NEWYou can now listen to Fox News articles!
Chance encounters with sharks tend to increase as the onset of summer brings more people into the water.
In the event of such an attack, experts have some very helpful recommendations on how bystanders can stabilize a shark attack victim.
“In terms of treatment, we treat shark bite injuries like we would any other trauma with hemorrhage,” said Gavin Naylor, director of the Florida Program for Shark Research at the Florida Museum of Natural History.
“Pressure, tourniquet, minimization of blood loss [and] treat for shock,” he added. “Speed is essential. Secondary concerns are infection.”
SHARK ATTACK IN FLORIDA LEAVES TEEN WITH ‘SERIOUS INJURIES’
Many shark attacks occur near the shore as the sharks tend to feed on seals, which are found near the shallows.
Sometimes it’s just mistaken identity when a shark bites a human, experts also note.
Apply pressure to a wound
“For life-threatening injuries, call 911,” said Nancy Strand, MPH, RN, senior manager of surgical patient education at the American College of Surgeons Division of Education in the Greater Chicago Area. .
“Then applying pressure to a wound is effective in slowing and stopping bleeding, just like dressing a deeper wound,” she added. “For severe limb wounds, an effective way to stop bleeding is to apply a tourniquet.”
If the victim is still in the water, notify the beach patrol or lifeguard immediately, said Bernard J. Fisher II, director of health and safety at the American Lifeguard Association.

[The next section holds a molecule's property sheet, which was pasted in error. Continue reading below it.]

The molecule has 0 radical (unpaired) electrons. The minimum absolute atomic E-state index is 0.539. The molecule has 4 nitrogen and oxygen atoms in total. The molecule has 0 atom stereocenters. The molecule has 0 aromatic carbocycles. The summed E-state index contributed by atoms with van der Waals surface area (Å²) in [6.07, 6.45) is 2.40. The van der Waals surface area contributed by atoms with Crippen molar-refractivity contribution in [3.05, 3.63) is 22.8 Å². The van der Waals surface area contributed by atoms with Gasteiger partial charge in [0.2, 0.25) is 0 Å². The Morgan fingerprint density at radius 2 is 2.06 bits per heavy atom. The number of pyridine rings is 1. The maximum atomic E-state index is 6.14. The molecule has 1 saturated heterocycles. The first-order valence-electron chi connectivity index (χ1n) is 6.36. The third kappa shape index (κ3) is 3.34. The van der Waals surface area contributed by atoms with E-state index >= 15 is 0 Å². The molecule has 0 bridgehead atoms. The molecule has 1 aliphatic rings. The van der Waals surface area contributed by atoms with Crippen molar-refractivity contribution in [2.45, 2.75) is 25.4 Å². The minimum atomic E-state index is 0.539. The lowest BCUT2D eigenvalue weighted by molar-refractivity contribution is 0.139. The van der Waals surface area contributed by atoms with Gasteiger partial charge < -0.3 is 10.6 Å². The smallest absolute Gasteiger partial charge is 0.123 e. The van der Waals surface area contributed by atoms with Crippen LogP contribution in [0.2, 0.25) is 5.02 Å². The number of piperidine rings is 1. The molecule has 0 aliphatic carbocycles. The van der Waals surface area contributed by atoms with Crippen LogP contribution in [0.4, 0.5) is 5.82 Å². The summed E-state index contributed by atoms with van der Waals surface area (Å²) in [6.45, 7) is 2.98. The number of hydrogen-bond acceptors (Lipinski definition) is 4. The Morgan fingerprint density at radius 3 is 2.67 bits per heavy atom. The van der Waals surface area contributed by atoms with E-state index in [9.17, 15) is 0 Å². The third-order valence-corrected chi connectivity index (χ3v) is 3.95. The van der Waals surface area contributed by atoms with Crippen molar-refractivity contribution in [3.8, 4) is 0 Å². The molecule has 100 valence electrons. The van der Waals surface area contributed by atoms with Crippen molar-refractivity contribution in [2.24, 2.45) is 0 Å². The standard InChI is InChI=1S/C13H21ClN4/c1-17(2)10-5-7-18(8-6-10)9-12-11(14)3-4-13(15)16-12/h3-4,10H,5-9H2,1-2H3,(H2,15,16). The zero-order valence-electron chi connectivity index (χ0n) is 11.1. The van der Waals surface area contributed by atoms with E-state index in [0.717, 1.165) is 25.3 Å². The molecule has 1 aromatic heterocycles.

SWIMMING POOLS CLOSING AS SHORTAGE OF LIFEGUARDS HIT US CITIES THIS SUMMER
“Use a boat or other craft to approach [victims] is the best,” he said. do not enter the water unless you are a qualified lifeguard and have the proper equipment. to help,” he also said.
Dr Lenworth Jacobs, professor of surgery at the University of Connecticut and someone who has treated shark attack patients, said that in the event of a shark bite, “the first thing to do is Stop [the] bleeding.”
Applying firm pressure to the bleeding vessel should be done by crossing the hands and straightening the elbows – but this should be done for at least five minutes.
If gloves aren’t available, Jacobs recommended using your hands — and removing any clothing to apply to the bleeding site.
Jacobs said applying firm pressure to the bleeding vessel should be done by interlacing your hands and straightening your elbows – but it must be done for at least five minutes.
Many lifeguards have bleeding control kits that contain gloves, a tourniquet and a haemostatic dressing – which is 10 times more effective than a gauze dressing, explained Jacobs, who is also director of the Stop The Bleed program for the ‘American College of Surgeons.
“A person can die from blood loss in five minutes. Often it’s the closest bystander who has the best chance of saving that person’s life,” according to information from the University of California, San Diego. Health.
SHARK ATTACKS HAVE DOUBLE IN 20 YEARS IN HIGHLY POPULATED AREAS, STUDY SAYS